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Sea of Blue march honors fallen firefighters

Mayor declares Fallen Firefighters Memorial Day at ceremony downtown

JACKSONVILLE, Fla. – Hundreds of firefighters, including those from neighboring counties, walked the streets downtown in the second annual "Sea of Blue" march Thursday.

The demonstration was a special way to honor and remember those firefighters who gave their lives in the line of duty.

"We wish we could do more, but that's all we have to offer now, is to say, 'Thank you,'" JFRD Chief Kurt Wilson said.

A procession that began near the Jacksonville Landing downtown ended at the Jacksonville Fire Museum on Gator Bowl Boulevard, where a memorial service was held. At the service, Mayor Lenny Curry declared Oct. 29 "Fallen Firefighters Memorial Day."

Twenty-two firefighters with the Jacksonville Fire and Rescue Department have died in the line of duty since the department was formed in the late 1880s. Those 22 firefighters' names are inscribed on the fallen firefighters' memorial and were read aloud during the ceremony Thursday.

One of those names was Klif Kramer (pictured), who died 10 years ago.

"To have everyone remember Klif and to remember all the guys who have given so much, and to see the community and how much they respect and understand what firefighters do for the community," said Linda Kramer, Klif Kramer's mother.

JFRD wants to remember its own with the march and also show people the sacrifice that can come with protecting others.

Every time there's a call to 911, every sound of the sirens means there's a chance it could be a firefighter's last rescue.

"There's a saying in our job that what we do is inherently dangerous. Each year we are reminded of that. That's why we do our fallen firefighters' memorial," said Chief Kurt Wilson with JFRD.

It's a memorial designed with a purpose. The hundreds of participating firefighters wore their dress uniforms and marched together in honor of the 22 Jacksonville firefighters who gave their lives in the line of duty.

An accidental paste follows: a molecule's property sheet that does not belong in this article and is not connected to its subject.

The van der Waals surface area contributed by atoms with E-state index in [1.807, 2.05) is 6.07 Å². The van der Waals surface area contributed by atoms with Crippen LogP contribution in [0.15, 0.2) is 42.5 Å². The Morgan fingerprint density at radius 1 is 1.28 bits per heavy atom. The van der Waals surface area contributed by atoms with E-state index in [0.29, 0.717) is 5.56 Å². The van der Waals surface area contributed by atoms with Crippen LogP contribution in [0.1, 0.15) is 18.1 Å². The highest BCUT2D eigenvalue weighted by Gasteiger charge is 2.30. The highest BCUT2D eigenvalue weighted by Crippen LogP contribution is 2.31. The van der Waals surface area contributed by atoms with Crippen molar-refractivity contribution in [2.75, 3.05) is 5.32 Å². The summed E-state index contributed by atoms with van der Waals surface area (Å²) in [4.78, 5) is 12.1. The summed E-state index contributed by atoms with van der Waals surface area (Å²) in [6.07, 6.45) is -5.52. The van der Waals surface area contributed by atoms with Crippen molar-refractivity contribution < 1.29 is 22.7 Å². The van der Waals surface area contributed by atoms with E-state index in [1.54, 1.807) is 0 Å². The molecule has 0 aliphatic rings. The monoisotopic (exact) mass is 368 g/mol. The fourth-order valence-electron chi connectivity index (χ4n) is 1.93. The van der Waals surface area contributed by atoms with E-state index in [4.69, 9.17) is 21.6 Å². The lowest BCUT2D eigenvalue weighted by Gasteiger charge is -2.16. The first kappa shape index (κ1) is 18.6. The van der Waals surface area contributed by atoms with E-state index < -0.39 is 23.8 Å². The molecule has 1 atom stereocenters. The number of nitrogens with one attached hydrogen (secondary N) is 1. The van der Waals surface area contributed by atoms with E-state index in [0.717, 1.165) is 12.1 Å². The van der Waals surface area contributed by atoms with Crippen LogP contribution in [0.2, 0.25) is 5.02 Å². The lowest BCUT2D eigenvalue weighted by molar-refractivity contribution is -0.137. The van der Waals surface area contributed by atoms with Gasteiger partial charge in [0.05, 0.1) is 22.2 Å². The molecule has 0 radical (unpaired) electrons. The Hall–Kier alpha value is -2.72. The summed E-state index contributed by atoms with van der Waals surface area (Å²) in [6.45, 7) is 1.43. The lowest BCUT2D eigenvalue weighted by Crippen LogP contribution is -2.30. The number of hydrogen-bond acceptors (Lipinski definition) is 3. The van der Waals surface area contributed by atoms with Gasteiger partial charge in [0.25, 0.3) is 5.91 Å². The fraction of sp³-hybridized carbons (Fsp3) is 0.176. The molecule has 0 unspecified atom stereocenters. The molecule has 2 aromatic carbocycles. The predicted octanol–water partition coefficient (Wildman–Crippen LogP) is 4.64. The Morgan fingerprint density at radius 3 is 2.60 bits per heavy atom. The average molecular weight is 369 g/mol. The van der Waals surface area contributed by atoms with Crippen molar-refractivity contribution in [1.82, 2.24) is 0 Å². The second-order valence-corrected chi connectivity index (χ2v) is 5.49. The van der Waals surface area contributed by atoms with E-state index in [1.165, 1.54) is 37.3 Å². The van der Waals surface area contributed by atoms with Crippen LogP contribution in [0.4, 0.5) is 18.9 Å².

"Although they can't be here, you want to remember them. You want to honor them. You want to show their families that it wasn't in vain. We have a number of families that are still grieving over the loss of their loved ones," said Wilson.

One of the 22 fallen firefighters was Neal Tarkington, an engineer at Fire Station 4. He died in 2008, just a few hours after returning home from a busy shift. He was 43 years old.

Another of the names read was that of Kilif Kramer, who was killed in the line of duty 10 years ago.

"He would have done anything for anyone," said his mother, Linda Kramer. "He's probably sitting up on the corner of the building thinking this was the most
wonderful thing." 

Participants in the walk started north on Hogan Street to Duval Street in front of City Hall. From there, they turned south on Laura, then headed east on Independent Drive under the Main Street Bridge. They then took Newnan to Bay Street and ended at the museum.

For fire union President Randy Wyse, the march is also a great way to involve the citizens of Jacksonville.

"This event does kind of bring it to light a little bit that firefighters have been killed in the line of duty in this city," Wyse said. "Citizens see the trucks running every day in the streets. If you don't call 911, you kind of take that for granted." 


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